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Joan Hackett
Joan Hackett 1969.JPG
Hackett in the 1969 production
Support Your Local Sheriff!
Born
Joan Ann Hackett

(1934-03-01)March 1, 1934
East Harlem, New York, U.S.
DiedOctober 8, 1983(1983-10-08) (aged 49)
Resting placeHollywood Forever Cemetery
OccupationActress
Years active1959–1983
Spouse(s)
(m. 1966; div. 1973)

Joan Ann Hackett (March 1, 1934 – October 8, 1983) was an American actress of film, stage, and television.[1] She starred in the 1967 western Will Penny. She was nominated for the Academy Award for Best Supporting Actress and won the Golden Globe Award for Best Supporting Actress for the 1981 film Only When I Laugh. She also starred as Christine Mannon in the 1978 PBS miniseries version of Mourning Becomes Electra.

Early life

She was born in the East Harlem neighborhood of New York City, the daughter of John and Mary (née Esposito) Hackett, and grew up in Elmhurst, Queens, where she became a model and dropped out during her final year of high school.[2] She had a sister, Theresa, and a brother, John. Her mother was from Naples, Italy, and her father had Irish ancestry, and they raised her Catholic and sent her to Catholic schools.[3][4][5]

Acting career

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Hackett debuted in 1959 with the role of Gail Prentiss in the television series, Young Doctor Malone. In 1961, she won a Theatre World Award, an Obie Award for Best Actress, and a Drama Desk Award for her Off-Broadway portrayal of Chris in Michael Shurtleff's play Call Me By My Rightful Name.

She had a recurring role on the CBS legal drama The Defenders (1961–1965) as the fiancée of Kenneth Preston (played by Robert Reed), partner in the father-and-son law firm led by patriarch Lawrence Preston (E.G. Marshall). She appeared regularly in scenes with both lead actors. She had a leading role in The Twilight Zone episode "A Piano in the House". In the 1963–1964 season, she guest-starred on Channing, an ABC drama about college life starring Jason Evers and Henry Jones.

Hackett had one of the starring roles in the 1966 Sidney Lumet film The Group, along with Candice Bergen, Larry Hagman, Richard Mulligan, Joanna Pettet, and others.

One of her notable film performances was the role of Catherine Allen, a young mother struggling to survive on the frontier, in the 1968 Western Will Penny, with Charlton Heston in the title role. Hackett also had notable parts in the classic Western comedy Support Your Local Sheriff!, with James Garner, and the 1973 murder mystery The Last of Sheila. After this, she primarily had parts in TV movies and on episodes of TV series.

She received top billing in the 1974 adaption of Michael Crichton's book The Terminal Man, where she played the brilliant Dr. Janet Ross, a psychiatrist who accurately predicts her patient's destructive behavior, opposite actors George Segal, Donald Moffat, and Richard Dysart.

In 1978, she appeared in a PBS adaptation of Mourning Becomes Electra as Christine Mannon. Her performance in that production earned her some of the best reviews of her career. Clive James said that it entitled her to be called a great actress. The same year, she was a regular in the cast of the short-lived CBS situation comedy Another Day, portraying Ginny Gardner.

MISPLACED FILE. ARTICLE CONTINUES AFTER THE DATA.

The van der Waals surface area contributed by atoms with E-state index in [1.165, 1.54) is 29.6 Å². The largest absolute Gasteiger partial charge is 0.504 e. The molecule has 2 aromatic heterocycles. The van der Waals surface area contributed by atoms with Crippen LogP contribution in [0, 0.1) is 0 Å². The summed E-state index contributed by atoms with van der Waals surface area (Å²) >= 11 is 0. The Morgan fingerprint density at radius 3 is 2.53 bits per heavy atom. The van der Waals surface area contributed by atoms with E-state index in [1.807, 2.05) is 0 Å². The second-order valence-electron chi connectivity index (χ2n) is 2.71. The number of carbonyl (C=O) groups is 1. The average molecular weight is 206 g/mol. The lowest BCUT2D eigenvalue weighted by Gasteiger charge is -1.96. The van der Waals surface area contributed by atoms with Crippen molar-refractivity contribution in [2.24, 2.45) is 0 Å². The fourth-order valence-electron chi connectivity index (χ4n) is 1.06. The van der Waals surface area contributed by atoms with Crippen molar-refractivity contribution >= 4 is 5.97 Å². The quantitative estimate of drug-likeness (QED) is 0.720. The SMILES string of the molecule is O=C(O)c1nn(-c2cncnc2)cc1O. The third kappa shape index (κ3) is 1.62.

She appeared in the September 22, 1979, episode "Grass Is Always Greener" of The Love Boat as Julie McCoy's former classmate from the line's cruise director course.

Hackett won the Golden Globe Award for Best Supporting Actress - Motion Picture and was nominated for the Academy Award for Best Supporting Actress for her performance in the 1981 film Only When I Laugh, the last film she made before her death. She could also be seen in Paul Simon's 1980 film One Trick Pony.

Personal life and death

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From 1966 to 1973 she was married to actor Richard Mulligan, who was also cast in The Group.

Crypt of Joan Hackett at Hollywood Forever
Crypt of Joan Hackett at Hollywood Forever

Hackett was diagnosed with cancer in 1981. She died of ovarian cancer on October 8, 1983, at Encino Hospital in Encino, California. A funeral mass was held on Wednesday, October 12, 1983, at St. Victor Catholic Church in Los Angeles, California. Her remains are entombed in The Abbey of The Psalms Mausoleum at Hollywood Forever Cemetery, where her epitaph reads: "Go Away — I'm Asleep".

Partial filmography

.

Selected television guest appearances

References

  1. ^ Obituary, Variety, October 12, 1983.
  2. ^ Purnick, Joyce. "Joan Hackett, 49, The Actress; Won 1982 Oscar Nomination", The New York Times, October 10, 1983. Accessed September 20, 2018. "Joan Hackett, daughter of an Italian mother and an Irish-American father, was born March 1, 1934, in East Harlem. The Hacketts soon moved to Elmhurst, Queens, and that was home when the future actress with the high cheekbones and aristocratic nose dropped out of her senior year in high school to work as a model".
  3. ^ "The Palm Beach Post". News.google.com. Retrieved 2016-02-25.
  4. ^ Mackay, Kathy. "One Oscar Bid Plus Two New Movies May Finally Equal Fame for Joan Hackett". People.com. Retrieved 2016-02-25.
  5. ^ "Person Details for Joan Hackett, "California Death Index, 1940-1997"". Familysearch.org. Retrieved 2016-02-25.